The trap of specialization is rampant in martial training, whether it is empty hands or tools. The belief that a narrow focus is the path to mastery will often lead to the problem of “functional fixedness”.
In David Epistien’s book “Range: Why Generalists Triumph in a Specialized World” uses the 2008 financial collapse as an example of over specialization. He says “legions of specialized groups optimizing risk for their own tiny pieces of the big picture created a catastrophic whole.”
Many believe learning to be linear, in other words a modular progression, and some favor the circular, a continuing cycle of review and depth, both are important, nevertheless a holistic approach, or the master key has the benefit of a quick prioritization of important information allowing adaptation to a new skill. Therefore I am constantly seeking new learning experiences in shooting, and when Claude Werner offered me the chance to take his revolver class, I gratefully accepted the chance to broaden my skill set. I have had several revolvers in my classes, and I sometimes carry a J frame as my workout or gym gun. I need to be proficient, and accountable with any of my choices.
If you haven’t had the chance to train with Claude Werner you should correct that as soon as possible. His depth of knowledge, mastery of craft, and teaching skills are a rare commodity in the training world. His instructions are precise, accurate, and his corrections are insightful. One of the true hallmarks of high level performance is effortlessness in execution, and the efficient application of the fundamental skills. Claude is able to shoot with the ease that most people are able to walk. This class was well organized between marksmanship, manipulations, efficiency, and precision.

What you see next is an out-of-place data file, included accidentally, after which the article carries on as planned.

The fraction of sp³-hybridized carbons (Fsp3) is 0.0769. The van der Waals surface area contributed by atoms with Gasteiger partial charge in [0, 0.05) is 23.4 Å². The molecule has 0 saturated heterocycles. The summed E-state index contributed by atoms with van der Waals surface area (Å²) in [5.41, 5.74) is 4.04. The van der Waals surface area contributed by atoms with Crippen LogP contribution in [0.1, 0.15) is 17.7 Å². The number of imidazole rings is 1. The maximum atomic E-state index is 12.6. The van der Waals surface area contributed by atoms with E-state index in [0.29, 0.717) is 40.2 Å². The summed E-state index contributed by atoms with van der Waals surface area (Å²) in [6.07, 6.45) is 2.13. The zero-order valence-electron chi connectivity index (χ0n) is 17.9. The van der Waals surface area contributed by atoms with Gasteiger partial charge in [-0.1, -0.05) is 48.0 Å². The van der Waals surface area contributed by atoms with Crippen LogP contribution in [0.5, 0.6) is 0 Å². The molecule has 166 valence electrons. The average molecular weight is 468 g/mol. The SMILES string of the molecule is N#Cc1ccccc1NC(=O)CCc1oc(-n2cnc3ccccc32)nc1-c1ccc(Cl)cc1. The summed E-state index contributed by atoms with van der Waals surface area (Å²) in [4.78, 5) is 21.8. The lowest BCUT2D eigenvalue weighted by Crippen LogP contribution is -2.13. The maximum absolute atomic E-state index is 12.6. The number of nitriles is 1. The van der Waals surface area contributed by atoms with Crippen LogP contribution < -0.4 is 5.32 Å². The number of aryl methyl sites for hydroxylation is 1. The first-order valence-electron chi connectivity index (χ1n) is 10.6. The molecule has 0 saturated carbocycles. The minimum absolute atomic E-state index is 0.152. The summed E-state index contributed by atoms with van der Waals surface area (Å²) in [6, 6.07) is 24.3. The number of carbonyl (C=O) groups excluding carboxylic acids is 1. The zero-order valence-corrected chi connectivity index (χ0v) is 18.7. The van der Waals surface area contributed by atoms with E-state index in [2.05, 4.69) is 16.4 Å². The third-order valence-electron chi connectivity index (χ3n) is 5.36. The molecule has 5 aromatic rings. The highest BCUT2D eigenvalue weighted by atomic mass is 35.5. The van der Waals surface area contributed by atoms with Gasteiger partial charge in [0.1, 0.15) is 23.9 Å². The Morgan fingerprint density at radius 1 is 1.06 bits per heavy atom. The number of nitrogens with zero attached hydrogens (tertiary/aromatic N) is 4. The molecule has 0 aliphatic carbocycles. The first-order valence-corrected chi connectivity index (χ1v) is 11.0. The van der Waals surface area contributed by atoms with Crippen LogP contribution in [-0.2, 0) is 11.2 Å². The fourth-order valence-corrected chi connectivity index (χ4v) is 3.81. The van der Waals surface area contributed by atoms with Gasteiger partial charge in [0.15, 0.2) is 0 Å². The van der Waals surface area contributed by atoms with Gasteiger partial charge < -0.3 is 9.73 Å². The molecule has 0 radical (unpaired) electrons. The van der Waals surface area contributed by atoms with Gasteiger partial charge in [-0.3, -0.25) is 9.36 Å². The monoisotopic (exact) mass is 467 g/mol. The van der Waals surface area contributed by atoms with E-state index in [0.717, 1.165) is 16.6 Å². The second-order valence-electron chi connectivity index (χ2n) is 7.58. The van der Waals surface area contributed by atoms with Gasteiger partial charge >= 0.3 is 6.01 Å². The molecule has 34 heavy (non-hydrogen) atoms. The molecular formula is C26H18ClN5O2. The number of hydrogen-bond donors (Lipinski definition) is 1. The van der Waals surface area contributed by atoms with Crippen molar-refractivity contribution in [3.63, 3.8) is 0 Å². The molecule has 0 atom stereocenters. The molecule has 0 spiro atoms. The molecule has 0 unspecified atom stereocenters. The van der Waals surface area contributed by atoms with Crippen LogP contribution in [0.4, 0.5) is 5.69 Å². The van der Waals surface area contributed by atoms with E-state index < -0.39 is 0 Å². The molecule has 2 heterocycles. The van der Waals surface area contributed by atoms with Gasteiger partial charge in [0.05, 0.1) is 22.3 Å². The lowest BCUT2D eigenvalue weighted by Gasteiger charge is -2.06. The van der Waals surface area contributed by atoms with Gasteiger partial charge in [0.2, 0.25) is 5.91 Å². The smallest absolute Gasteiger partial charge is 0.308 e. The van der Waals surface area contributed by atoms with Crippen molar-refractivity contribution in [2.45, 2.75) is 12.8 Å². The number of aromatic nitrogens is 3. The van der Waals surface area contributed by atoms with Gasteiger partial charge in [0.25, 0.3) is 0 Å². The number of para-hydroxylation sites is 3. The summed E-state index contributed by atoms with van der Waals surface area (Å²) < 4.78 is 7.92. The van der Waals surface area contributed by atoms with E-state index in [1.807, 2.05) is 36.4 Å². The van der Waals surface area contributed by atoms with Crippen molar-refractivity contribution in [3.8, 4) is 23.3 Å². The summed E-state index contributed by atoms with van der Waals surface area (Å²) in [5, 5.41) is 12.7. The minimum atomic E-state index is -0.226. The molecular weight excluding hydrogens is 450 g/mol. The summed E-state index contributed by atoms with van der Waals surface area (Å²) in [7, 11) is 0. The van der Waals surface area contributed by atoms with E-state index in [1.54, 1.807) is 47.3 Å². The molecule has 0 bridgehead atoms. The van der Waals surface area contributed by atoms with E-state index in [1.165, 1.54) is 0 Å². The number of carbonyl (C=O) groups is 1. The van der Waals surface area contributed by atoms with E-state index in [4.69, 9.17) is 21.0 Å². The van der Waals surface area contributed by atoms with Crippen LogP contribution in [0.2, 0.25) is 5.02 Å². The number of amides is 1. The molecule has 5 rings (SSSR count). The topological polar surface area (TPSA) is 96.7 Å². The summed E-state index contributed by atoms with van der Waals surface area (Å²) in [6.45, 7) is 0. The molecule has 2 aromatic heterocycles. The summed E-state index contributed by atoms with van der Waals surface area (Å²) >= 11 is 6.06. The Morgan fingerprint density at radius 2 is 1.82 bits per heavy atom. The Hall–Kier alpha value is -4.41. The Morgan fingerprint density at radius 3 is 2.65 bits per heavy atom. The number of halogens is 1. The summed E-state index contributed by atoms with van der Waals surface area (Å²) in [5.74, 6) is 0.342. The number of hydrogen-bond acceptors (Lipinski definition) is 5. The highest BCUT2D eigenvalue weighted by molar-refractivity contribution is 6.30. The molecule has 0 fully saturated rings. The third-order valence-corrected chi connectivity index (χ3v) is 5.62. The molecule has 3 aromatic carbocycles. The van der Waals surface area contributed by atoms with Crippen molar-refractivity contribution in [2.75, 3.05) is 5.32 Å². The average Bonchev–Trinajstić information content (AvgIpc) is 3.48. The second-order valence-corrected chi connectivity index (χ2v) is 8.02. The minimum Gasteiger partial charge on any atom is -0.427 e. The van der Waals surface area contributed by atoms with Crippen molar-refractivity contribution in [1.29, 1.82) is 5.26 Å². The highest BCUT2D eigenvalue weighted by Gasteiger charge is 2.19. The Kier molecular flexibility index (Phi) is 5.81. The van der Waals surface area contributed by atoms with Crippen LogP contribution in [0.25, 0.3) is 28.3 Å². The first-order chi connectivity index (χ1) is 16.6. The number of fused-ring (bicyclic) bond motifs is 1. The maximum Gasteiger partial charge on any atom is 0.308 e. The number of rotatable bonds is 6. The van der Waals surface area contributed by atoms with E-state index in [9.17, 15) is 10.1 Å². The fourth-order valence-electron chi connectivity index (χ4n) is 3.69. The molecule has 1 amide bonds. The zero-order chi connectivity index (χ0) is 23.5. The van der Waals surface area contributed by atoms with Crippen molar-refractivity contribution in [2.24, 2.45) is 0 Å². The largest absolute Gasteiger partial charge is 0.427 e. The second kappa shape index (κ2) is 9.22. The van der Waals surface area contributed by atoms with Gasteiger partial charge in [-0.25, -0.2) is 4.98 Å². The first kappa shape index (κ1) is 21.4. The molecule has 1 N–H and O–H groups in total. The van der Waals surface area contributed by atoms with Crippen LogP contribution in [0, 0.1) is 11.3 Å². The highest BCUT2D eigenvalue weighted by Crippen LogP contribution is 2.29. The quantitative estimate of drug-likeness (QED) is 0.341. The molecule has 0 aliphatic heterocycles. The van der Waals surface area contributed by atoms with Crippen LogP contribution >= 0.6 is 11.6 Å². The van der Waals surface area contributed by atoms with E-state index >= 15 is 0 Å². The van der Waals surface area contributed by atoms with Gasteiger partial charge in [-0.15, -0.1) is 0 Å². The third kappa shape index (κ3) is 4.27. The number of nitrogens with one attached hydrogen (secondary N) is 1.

One of the more intimidating aspects of revolver shooting for some is the double action trigger. Heavier and longer than the striker fired guns that are so popular today, the uninitiated will try to stage the trigger, or shoot single action only. Claude clearly explains, and demonstrates the nature of keeping the trigger in constant motion while improving the sight picture for a precise shot. We shot a mix of targets ranging from large circles to small circles the size of the ocular area at different distances. We were able to squeeze out quite a bit of precision, and speed out of the revolvers. There were many takeaways, but you will have to take the class to get that information.
As always the fundamentals of shooting are the same, grip, sights, trigger, and follow through, except the grip is different, the revolver points differently , and the sights can range from excellent to barely usable. A proper grip is essential, especially with the J frame. Claude was vigilant in correcting both the height, and the manner of gripping the revolver. Never fear, Claude has a way to make your snubbie sights visible, and usable too. I was reminded what it is like to be new to a firearm, and how much we ask of our clients with an unfamiliar tool. This also helped reset my beginners mind set, which is the true advantage of training with a broad range, furthermore it gave me the ability to look at these skills with a fresh perspective.
The revolver fills a particular niche in my personal protection strategy, either at the gym, deep concealment, or a pocket gun in a heavy winter jacket. Several side benefits from the class were better trigger control, and a deeper focus on the sights during a longer trigger press. These are the reasons why, but more importantly, I am a professional instructor who should have a wide range of knowledge, and skill for my clients. I will put aside my personal preferences to learn as much as possible about my craft, thus widening my ability to look at all information in a new light. It is a great class, and I highly recommend it.
We will be hosting Claude’s Operator Revolver class at our range in Dahlonega so keep an eye out for announcements! See you on the range!